Warning: The article contains an image and the name of an Indigenous man who has died and also contains sensitive information that may be confronting.
As protests continue in the United States over the death of George Floyd, locally, Australians are rallying together to highlight injustices faced by Indigenous Australians.
On Saturday, June 6, a number of peaceful marches have been organised around the country — including one at Civil Park in Newcastle.
This particular protest has been organised to stand in solidarity with Aboriginal and Torres Strait Islander families impacted by deaths in custody and police brutality in Australia, as well as in solidarity with the US and around the world.
There’s one story that this march will also highlight, and it is eerily similar to Floyd’s fate at the hands of law enforcement.
David Dungay Junior
David Dungay Junior was born in Kempsey at Old Burnt Bridge Reserve and was the youngest son to Leetona Dungay and David Hill. David had seven half-siblings, as well as a younger sister, Cynthia.
Described by his mother as “happy-go-lucky, kind and loving” and a “proud Dunghutti warrior”, Dungay was said to enjoy sports and had a talent for poetry.
According to the NSW Coroner’s report, after leaving high school, he began coming under the notice of the local police in Kempsey.
Dungay was charged with a serious robbery offence relating to a home invasion that occurred in 2007, charged with an aggravated attempted sexual assault offence in relation to an incident in 2008 and he was also charged with an offence of assault occasioning actual bodily harm in relation to an incident in the same year.
On January 22, 2008, Dungay was received into custody and received an overall sentence of nine years and six months with a non-parole period of five years and six months, after an appeal.
During his initial time in custody, his history of alcohol and cannabis abuse emerged in “antisocial behaviour” which manifested itself into behavioural issues, followed by psychosis and then schizophrenia.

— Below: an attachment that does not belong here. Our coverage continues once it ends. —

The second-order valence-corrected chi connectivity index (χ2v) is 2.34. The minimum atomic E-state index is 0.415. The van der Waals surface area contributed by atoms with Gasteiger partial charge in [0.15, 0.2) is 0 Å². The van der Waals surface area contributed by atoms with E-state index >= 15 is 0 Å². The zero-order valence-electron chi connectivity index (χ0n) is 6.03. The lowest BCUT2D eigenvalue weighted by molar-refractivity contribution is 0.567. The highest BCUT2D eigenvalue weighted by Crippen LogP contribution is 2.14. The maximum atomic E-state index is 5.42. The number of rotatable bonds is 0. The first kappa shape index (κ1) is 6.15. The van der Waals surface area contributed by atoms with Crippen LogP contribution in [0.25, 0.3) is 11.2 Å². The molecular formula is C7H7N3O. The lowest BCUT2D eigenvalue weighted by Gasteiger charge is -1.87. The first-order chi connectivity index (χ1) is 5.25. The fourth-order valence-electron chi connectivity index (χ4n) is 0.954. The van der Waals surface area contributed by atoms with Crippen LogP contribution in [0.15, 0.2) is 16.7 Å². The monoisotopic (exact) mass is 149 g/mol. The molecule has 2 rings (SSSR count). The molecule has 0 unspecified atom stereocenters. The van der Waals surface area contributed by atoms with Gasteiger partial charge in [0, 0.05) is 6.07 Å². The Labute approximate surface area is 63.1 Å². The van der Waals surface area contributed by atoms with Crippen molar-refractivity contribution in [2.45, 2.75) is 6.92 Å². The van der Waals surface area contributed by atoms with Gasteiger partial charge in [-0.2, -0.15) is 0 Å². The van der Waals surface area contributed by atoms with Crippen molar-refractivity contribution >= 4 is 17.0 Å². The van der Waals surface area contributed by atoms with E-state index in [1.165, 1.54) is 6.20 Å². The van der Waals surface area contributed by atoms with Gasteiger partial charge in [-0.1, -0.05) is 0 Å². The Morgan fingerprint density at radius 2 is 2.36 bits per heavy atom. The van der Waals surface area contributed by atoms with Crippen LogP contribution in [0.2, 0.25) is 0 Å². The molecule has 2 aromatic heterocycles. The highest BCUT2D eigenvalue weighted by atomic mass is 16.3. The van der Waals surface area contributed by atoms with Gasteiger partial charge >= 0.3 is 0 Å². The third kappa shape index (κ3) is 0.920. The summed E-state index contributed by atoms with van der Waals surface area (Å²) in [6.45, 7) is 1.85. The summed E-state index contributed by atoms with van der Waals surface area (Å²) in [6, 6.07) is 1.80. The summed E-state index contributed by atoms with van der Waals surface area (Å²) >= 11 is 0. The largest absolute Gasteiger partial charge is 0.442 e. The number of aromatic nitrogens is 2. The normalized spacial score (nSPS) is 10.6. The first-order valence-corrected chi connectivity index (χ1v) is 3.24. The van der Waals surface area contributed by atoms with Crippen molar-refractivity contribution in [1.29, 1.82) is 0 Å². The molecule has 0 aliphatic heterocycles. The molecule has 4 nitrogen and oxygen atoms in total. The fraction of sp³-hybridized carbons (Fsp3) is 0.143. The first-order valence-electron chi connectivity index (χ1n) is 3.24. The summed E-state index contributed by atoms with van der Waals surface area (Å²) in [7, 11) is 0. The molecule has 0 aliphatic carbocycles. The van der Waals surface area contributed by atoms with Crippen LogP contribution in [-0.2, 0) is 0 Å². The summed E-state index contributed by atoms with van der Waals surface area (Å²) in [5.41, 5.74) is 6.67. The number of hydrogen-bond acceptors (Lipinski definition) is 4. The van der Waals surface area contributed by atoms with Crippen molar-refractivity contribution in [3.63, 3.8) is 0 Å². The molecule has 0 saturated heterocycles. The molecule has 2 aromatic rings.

It was during his stay at Sydney’s Long Bay Correctional Complex, where he was housed as an involuntary patient inmate, the 26-year-old was looking forward to being considered for parole on February 2, 2016.
However, on December 29, 2015, just weeks before the hearing, Dungay died under the force of five officers.
According to the NSW Coroner’s report, Dungay had diabetes and was insulin-dependent. On the day of his death, he retrieved rice crackers and biscuits from his belongings and returned to his cell to eat them. Nursing and correctional staff, requested he return them due to elevated blood sugar levels earlier that day, however, he refused becoming “very aggressive and abusive”.
His refusal resulted in being forcibly moved by officers from his cell to a camera-monitored cell for observation, however, it was during the transfer process, that things went south.
Filmed on a camera — in line with prison policy — an increasingly agitated Dungay was restrained on the bed of his cell and held down in a “prone position” by five Correctional Services officers, before being sedated by a nurse with an injection of midazolam into his right buttock.
Facedown, Dungay was reportedly heard repeatedly screaming: “I can’t breathe”.
The officers stayed on top of Dungay for a matter of minutes, until he became unresponsive. Prison staff then administered CPR, while paramedics were called, who then continued the process, however, their efforts were unsuccessful. He was pronounced dead — all within 10 minutes.
In 2019, following a Coronial inquest, NSW Deputy Coroner Derek Lee determined Dungay had died of cardiac arrhythmia, and that “the use of force and restraint” led to his death.
At the time, he also determined the officers should not be held accountable.
Rather than place blame, he said that the guards did not have malicious intent, rather “deficiencies in training” and a “misunderstanding of information that was conveyed at the time”.
No charges have been laid since.
In a GoFundMe page titled Justice for David Dungay Junior, his mother said she was “determined to see justice” for her son.
“Over the last three years, we have been to two sessions of the Coronial Inquest, dozens of marches, and countless legal consultations. Since David died in Sydney, a long way from his home in Kempsey, most of these events have been in Sydney. Constantly travelling has made finding work difficult, and the legal and travel costs have been piling up. I have a big family here in Kempsey, and it is important that as many of us as possible come to the Inquest sessions to spread our message, but it does get very expensive when 30 people are involved,” she wrote.
So far, the GoFundMe has raised $346,975 with 4,984 people who had donated at the time of our research.
“I need help to continue my fight for David’s justice. Please donate to help us show the government that David is not just a statistic; that he was loved, and that he did not deserve to die in prison and to help our family recover from the shock of David’s death,” she wrote.
To support Leetona Dungay GoFundMe page, visit: GoFundMe/Justice for David